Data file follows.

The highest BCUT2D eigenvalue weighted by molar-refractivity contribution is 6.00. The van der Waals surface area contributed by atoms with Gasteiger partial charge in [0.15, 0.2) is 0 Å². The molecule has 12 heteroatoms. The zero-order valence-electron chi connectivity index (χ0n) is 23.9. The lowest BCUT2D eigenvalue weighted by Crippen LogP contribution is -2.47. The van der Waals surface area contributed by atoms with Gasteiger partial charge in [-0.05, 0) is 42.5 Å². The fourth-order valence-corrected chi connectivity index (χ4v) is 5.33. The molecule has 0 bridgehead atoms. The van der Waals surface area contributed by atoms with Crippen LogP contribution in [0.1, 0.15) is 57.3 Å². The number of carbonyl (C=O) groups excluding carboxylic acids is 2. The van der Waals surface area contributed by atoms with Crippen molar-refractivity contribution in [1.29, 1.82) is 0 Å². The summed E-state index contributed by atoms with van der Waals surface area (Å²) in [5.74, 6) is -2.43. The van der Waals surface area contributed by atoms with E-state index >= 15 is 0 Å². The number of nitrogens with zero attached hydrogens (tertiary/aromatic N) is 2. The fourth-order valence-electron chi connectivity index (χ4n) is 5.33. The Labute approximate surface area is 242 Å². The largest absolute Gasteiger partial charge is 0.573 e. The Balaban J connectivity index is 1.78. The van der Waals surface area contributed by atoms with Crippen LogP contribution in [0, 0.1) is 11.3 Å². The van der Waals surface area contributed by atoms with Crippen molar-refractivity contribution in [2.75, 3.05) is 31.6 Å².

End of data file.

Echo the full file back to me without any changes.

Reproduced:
The highest BCUT2D eigenvalue weighted by molar-refractivity contribution is 6.00. The van der Waals surface area contributed by atoms with Gasteiger partial charge in [0.15, 0.2) is 0 Å². The molecule has 12 heteroatoms. The zero-order valence-electron chi connectivity index (χ0n) is 23.9. The lowest BCUT2D eigenvalue weighted by Crippen LogP contribution is -2.47. The van der Waals surface area contributed by atoms with Gasteiger partial charge in [-0.05, 0) is 42.5 Å². The fourth-order valence-corrected chi connectivity index (χ4v) is 5.33. The molecule has 0 bridgehead atoms. The van der Waals surface area contributed by atoms with Crippen LogP contribution in [0.1, 0.15) is 57.3 Å². The number of carbonyl (C=O) groups excluding carboxylic acids is 2. The van der Waals surface area contributed by atoms with Crippen molar-refractivity contribution in [1.29, 1.82) is 0 Å². The summed E-state index contributed by atoms with van der Waals surface area (Å²) in [5.74, 6) is -2.43. The van der Waals surface area contributed by atoms with E-state index >= 15 is 0 Å². The number of nitrogens with zero attached hydrogens (tertiary/aromatic N) is 2. The fourth-order valence-electron chi connectivity index (χ4n) is 5.33. The Labute approximate surface area is 242 Å². The largest absolute Gasteiger partial charge is 0.573 e. The Balaban J connectivity index is 1.78. The van der Waals surface area contributed by atoms with Crippen LogP contribution in [0, 0.1) is 11.3 Å². The van der Waals surface area contributed by atoms with Crippen molar-refractivity contribution in [2.75, 3.05) is 31.6 Å².